Bicycling in a long dress is possible! In fact, with the right set-up, it’s downright simple. Some may ask, “Why even bother biking in a long dress?” My response is that my bike is transportation and I do not want it to dictate what I wear (except pencil skirts, those are crazy – unless you convert it!).
If you are interested in learning how, read on!
Three major factors determine how successfully you can bike in a long dress: the dress, the bike, and the technique.
Must allow enough freedom to move your legs in a cycling motion. The skirt needs to be relatively full or made of stretchy material with a slit, such as the one pictured above. Test the dress’s bike-ability before leaving (or purchasing) by doing some knee-lifts.
Must have several characteristics to work with a long dress, unless you tie your dress up by your knees. First, a step-through frame (has anyone done this with a diamond frame??). Second, a covered chain to keep the skirt from being eaten and/or greased up. Third, a skirt guard if the skirt is full, so it won’t get pulled in the rear wheel spokes. Note that this was not an issue with the dress and bike above. Fourth, fenders, otherwise your skirt will rub against the rear tire. Finally, a clean frame is a good idea, since your dress will rub against it a fair bit.
For the most part, you can bike as normal. You may benefit from hitching the skirt up a bit, to provide more give around the thighs. Experiment to determine what works best for each dress. You may also want to dismount fully at stoplights, to reduce stress on the seams of the skirt.
Here is a quick video that covers the topic. I did this on the fly yesterday, since I happened to be wearing a long dress. I’m not a professional film-maker, so not the best quality video ever, but I hope simply seeing someone bike in a long dress is helpful.
Have any of you biked in a long dress or skirt? I’d love to hear stories and additional tips in the comments! Please feel free also to share photos, via either html or links.
Fall is the most fun season to dress for, in my opinion, whether on a bike or not. Tights, scarves and boots all come into play, but in a fun and casual way, not the oppressive way of winter.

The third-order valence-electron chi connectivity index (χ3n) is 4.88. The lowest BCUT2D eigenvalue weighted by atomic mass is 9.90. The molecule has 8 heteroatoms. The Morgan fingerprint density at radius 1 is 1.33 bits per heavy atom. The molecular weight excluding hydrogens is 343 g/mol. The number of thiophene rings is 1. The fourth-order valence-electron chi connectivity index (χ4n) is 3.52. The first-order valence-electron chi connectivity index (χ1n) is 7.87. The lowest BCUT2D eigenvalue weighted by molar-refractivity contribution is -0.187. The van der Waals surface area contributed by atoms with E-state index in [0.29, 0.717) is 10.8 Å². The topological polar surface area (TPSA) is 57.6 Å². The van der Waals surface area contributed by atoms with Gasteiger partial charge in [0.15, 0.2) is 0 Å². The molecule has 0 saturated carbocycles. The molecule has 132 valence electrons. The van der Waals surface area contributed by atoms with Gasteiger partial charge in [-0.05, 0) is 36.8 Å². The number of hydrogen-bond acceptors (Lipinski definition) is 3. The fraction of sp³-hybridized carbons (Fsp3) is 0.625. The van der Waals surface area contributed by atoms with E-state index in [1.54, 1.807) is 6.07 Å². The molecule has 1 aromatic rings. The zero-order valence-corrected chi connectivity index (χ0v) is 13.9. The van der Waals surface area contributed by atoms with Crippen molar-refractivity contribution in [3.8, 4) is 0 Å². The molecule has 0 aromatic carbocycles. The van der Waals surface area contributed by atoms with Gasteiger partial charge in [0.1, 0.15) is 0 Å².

Last year we wrote a How To for fall cycling style. In Paris, Trisha demonstrated the effortlessly chic look that’s so spot on for this time of year.
Trisha demonstrates fall cycling on a Velib in Paris
Note the main ingredients that we discussed in last year’s advice column: a dress made season-appropriate with a pair of fun tights and a breezy cardigan. Such an outfit is a perfect mix of style and substance. Tres velo chic!
I embarked on a new adventure this year by enrolling in a guitar class. I was worried about transporting the guitar for two miles, but turns out it’s easy peasy.
Cycling with a guitar on your back is the kind of simple trick that only looks difficult. The case fits on like a backpack and the guitar is pretty light. The bottom of the guitar stops at the top of my saddle, so there’s no interference. The top of the guitar is slim, so it does not obstruct my view looking back.
I already get looks simply for being a woman, on a Dutch bike, in a dress, in extremely cold temperatures. Add a guitar on top of that and I feel like a regular circus freak. Life on two wheels: always an adventure.
I’ve been out of town for a few days, but I’m looking forward to getting back and spending more time with the Flik. It’s a pretty sweet ride so far, and a real conversation starter. Before I left, I recorded this brief, bare-bones video of the folding process over my lunch break — couldn’t pass up the opportunity to spend some time outdoors in “Dragon Park” on such a beautiful fall day! Apologies for the lack of close-ups — a full review is coming soon.
p.s. if you haven’t found it yet, check out our YouTube channel. From the whimsical to the informative, we’re adding all sorts of things to it these days.
Ourpostsaboutgrouprides nearly always draw comments like “I wish we had one of these in my city” or “I’ve been wanting to organize something like this, but . . . [insert excuse here].” I used to be one of those commenters, until the Garden Party Ride here in Nashville showed me that yes, Virginia, we could host our own cycling event.
The Nashville Garden Party Crew
You can, too! And you should. Group rides like these are a lot of fun, and in my opinion they’re even better than Critical Mass for raising community awareness of city cycling. Here’s how to get started.
Attentive readers might remember Dottie’s passing mention of us filming a how-to video when I was in Chicago two weeks ago. We decided to start with the basics and demonstrate how to start and stop properly. As befits a LGRAB production, it’s a little goofy and definitely unscripted, but we think we shared some useful information — and hey, if nothing else, you get to see Dottie’s beautiful bikes in motion! This is just the beginning of our YouTube adventures, so stay tuned: we’ve got a channel to fill. And now, without further ado, our video debut: